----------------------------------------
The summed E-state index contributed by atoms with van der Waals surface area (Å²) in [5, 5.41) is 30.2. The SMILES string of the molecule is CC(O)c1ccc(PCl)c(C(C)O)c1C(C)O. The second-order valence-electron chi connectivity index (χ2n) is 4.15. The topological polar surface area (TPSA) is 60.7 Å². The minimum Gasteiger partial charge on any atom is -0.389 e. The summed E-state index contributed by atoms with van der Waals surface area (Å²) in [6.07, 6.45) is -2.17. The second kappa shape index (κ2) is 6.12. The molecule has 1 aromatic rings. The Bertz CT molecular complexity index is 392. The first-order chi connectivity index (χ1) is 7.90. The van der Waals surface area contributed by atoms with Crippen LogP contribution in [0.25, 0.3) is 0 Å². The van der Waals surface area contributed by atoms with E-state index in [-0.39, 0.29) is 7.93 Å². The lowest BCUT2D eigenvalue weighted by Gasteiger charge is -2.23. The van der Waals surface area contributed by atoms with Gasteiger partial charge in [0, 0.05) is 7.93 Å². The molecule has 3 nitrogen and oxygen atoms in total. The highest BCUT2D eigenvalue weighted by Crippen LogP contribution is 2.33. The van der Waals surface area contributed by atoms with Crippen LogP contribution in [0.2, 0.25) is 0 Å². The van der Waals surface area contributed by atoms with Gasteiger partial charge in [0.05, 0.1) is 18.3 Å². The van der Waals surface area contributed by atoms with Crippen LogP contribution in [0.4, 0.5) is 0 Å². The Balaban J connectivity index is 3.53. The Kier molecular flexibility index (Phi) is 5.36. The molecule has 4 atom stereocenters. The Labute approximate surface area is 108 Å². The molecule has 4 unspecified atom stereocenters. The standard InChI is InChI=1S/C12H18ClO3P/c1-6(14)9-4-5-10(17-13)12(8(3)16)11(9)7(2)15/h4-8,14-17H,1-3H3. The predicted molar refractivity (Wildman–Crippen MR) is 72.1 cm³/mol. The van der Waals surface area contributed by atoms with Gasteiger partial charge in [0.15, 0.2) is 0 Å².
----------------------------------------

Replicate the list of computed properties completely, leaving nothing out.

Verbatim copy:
The summed E-state index contributed by atoms with van der Waals surface area (Å²) in [5, 5.41) is 30.2. The SMILES string of the molecule is CC(O)c1ccc(PCl)c(C(C)O)c1C(C)O. The second-order valence-electron chi connectivity index (χ2n) is 4.15. The topological polar surface area (TPSA) is 60.7 Å². The minimum Gasteiger partial charge on any atom is -0.389 e. The summed E-state index contributed by atoms with van der Waals surface area (Å²) in [6.07, 6.45) is -2.17. The second kappa shape index (κ2) is 6.12. The molecule has 1 aromatic rings. The Bertz CT molecular complexity index is 392. The first-order chi connectivity index (χ1) is 7.90. The van der Waals surface area contributed by atoms with Crippen LogP contribution in [0.25, 0.3) is 0 Å². The van der Waals surface area contributed by atoms with E-state index in [-0.39, 0.29) is 7.93 Å². The lowest BCUT2D eigenvalue weighted by Gasteiger charge is -2.23. The van der Waals surface area contributed by atoms with Gasteiger partial charge in [0, 0.05) is 7.93 Å². The molecule has 3 nitrogen and oxygen atoms in total. The highest BCUT2D eigenvalue weighted by Crippen LogP contribution is 2.33. The van der Waals surface area contributed by atoms with Crippen LogP contribution in [0.2, 0.25) is 0 Å². The van der Waals surface area contributed by atoms with Gasteiger partial charge in [0.05, 0.1) is 18.3 Å². The van der Waals surface area contributed by atoms with Crippen LogP contribution in [0.4, 0.5) is 0 Å². The Balaban J connectivity index is 3.53. The Kier molecular flexibility index (Phi) is 5.36. The molecule has 4 atom stereocenters. The Labute approximate surface area is 108 Å². The molecule has 4 unspecified atom stereocenters. The standard InChI is InChI=1S/C12H18ClO3P/c1-6(14)9-4-5-10(17-13)12(8(3)16)11(9)7(2)15/h4-8,14-17H,1-3H3. The predicted molar refractivity (Wildman–Crippen MR) is 72.1 cm³/mol. The van der Waals surface area contributed by atoms with Gasteiger partial charge in [0.15, 0.2) is 0 Å².